Strategy and Entrepreneurship: Outlines of an Untold Story
35 Pages Posted: 27 Jun 2001
Date Written: 2001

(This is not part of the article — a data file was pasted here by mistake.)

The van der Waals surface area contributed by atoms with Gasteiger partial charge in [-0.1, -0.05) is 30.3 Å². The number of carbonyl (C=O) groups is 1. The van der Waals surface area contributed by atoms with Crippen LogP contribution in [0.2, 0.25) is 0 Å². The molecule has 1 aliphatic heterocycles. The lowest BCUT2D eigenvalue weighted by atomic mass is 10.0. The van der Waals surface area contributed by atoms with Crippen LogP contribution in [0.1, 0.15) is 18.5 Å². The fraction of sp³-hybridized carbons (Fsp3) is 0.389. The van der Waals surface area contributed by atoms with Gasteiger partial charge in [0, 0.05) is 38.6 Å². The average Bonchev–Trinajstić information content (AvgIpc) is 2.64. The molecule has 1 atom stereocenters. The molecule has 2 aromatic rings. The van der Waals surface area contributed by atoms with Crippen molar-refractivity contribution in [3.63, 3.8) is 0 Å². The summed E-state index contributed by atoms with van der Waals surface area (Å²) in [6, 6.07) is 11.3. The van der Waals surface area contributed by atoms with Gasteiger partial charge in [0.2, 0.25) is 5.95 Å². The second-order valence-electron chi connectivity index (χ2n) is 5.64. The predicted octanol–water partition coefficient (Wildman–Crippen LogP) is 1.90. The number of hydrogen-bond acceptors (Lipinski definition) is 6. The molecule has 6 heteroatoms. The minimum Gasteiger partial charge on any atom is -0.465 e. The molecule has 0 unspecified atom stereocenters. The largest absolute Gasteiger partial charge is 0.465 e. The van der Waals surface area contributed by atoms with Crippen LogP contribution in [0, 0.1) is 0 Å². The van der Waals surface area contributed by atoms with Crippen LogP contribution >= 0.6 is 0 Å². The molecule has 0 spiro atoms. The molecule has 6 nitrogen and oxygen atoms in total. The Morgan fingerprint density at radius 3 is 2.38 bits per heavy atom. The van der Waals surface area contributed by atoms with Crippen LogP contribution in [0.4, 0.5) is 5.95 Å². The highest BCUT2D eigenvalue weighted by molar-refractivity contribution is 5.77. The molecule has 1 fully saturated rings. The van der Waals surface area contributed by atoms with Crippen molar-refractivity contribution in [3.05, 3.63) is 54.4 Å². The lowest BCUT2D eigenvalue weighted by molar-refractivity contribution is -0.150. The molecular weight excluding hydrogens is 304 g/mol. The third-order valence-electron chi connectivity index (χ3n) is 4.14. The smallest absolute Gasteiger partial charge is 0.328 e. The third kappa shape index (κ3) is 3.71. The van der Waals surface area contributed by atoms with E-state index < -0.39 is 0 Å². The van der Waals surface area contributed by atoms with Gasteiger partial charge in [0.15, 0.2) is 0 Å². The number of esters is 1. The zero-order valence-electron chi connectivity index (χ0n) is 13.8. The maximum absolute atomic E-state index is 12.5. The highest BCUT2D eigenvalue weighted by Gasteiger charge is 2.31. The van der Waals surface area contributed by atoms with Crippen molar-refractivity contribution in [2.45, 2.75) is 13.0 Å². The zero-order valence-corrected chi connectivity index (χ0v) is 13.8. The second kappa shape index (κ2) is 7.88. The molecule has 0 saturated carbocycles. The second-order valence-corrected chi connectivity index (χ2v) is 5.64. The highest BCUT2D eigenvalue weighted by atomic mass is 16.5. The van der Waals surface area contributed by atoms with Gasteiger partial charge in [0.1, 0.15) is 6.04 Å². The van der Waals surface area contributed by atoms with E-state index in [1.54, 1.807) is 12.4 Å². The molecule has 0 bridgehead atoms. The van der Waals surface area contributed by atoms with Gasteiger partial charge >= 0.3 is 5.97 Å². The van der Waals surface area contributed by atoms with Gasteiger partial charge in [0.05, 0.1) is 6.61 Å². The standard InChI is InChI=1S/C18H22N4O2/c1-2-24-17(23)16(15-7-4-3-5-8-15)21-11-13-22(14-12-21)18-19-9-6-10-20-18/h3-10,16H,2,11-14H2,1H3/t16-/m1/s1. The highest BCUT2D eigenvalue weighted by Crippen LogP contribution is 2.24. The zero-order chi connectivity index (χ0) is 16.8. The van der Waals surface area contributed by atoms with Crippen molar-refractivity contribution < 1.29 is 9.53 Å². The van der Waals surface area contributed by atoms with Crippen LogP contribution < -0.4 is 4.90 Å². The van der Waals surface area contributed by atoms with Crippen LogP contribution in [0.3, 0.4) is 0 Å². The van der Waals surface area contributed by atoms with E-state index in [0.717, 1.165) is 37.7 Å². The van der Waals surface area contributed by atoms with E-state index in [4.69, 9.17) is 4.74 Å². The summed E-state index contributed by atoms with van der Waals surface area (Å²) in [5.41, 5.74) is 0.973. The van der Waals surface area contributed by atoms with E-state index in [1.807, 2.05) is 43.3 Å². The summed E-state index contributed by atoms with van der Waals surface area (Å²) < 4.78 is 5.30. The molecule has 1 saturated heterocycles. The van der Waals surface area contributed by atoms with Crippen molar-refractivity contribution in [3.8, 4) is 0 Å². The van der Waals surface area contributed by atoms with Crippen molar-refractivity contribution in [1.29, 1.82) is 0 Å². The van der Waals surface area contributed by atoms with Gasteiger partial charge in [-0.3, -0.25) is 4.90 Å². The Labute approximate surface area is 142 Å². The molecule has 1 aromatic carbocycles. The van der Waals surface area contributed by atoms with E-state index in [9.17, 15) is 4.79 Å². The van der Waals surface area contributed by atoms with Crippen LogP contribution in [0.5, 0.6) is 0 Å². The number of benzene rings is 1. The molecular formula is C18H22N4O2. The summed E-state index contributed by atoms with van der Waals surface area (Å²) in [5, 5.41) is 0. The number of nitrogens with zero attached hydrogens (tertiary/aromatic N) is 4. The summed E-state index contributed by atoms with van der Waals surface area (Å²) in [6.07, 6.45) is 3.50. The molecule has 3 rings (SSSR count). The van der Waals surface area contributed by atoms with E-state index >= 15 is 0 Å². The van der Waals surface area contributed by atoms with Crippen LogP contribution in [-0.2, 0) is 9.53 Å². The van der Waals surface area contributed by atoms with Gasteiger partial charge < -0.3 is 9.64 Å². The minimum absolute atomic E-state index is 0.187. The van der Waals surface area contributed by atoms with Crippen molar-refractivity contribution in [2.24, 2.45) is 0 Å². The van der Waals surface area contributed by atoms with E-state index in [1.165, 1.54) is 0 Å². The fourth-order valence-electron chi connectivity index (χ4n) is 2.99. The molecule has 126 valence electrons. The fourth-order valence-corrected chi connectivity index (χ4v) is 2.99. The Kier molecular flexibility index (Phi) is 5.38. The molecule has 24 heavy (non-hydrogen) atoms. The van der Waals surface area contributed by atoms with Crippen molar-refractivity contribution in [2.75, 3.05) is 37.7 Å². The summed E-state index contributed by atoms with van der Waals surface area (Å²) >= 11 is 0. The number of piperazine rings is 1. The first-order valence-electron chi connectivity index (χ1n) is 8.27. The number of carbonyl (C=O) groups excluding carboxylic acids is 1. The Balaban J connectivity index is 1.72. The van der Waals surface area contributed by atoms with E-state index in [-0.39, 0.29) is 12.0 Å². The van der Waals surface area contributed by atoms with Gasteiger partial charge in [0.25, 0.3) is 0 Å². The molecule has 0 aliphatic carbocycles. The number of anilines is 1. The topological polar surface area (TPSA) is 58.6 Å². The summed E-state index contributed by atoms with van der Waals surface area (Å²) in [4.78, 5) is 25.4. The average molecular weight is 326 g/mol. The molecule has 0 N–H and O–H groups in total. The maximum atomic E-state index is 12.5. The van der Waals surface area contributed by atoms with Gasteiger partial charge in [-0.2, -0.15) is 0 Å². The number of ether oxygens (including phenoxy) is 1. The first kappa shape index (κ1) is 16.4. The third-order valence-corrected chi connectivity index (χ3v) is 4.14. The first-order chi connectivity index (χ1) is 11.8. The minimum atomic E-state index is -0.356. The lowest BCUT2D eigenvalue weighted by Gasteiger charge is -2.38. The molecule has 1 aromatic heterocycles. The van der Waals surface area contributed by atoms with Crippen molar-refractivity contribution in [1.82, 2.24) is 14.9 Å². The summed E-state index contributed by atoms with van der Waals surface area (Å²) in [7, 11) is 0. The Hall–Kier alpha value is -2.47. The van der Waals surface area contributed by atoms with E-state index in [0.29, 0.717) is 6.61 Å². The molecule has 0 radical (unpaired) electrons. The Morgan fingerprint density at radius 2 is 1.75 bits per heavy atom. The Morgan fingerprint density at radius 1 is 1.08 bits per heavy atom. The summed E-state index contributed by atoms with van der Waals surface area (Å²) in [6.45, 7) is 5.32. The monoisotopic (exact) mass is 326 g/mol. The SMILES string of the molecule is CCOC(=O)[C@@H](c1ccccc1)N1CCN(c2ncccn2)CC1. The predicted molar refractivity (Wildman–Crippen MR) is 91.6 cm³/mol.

In his book "Invention," Professor Norbert Wiener (1993), commenting on the relative importance accorded to individuals and institutions in historical narratives of science and inventions, asks us to imagine Shakespeare's "Romeo and Juliet" without either Romeo or the balcony. The story is just not the same. He likens much of the study of the economic history of science and accounts of inventions as "all balcony and no Romeo." The balcony for Norbert Wiener captures the context in which the story unfolds?the culture, the institutions, the constraints, and the catalysts that move the plot forward and thicken it. Romeos, for Wiener, play the leading parts in the story, because there is a strong fortuitous element to inventions and there is no inevitability that a possible discovery will be made at a given time and space. Take away either one, Romeo or the balcony, and the whole story falls apart. In a similar vein, we would liken studies of strategic management to "all balcony and no Romeo." But if we accuse strategic management of being "all balcony and no Romeo," strategic management scholars could legitimately accuse entrepreneurship of being "all Romeo and no balcony."
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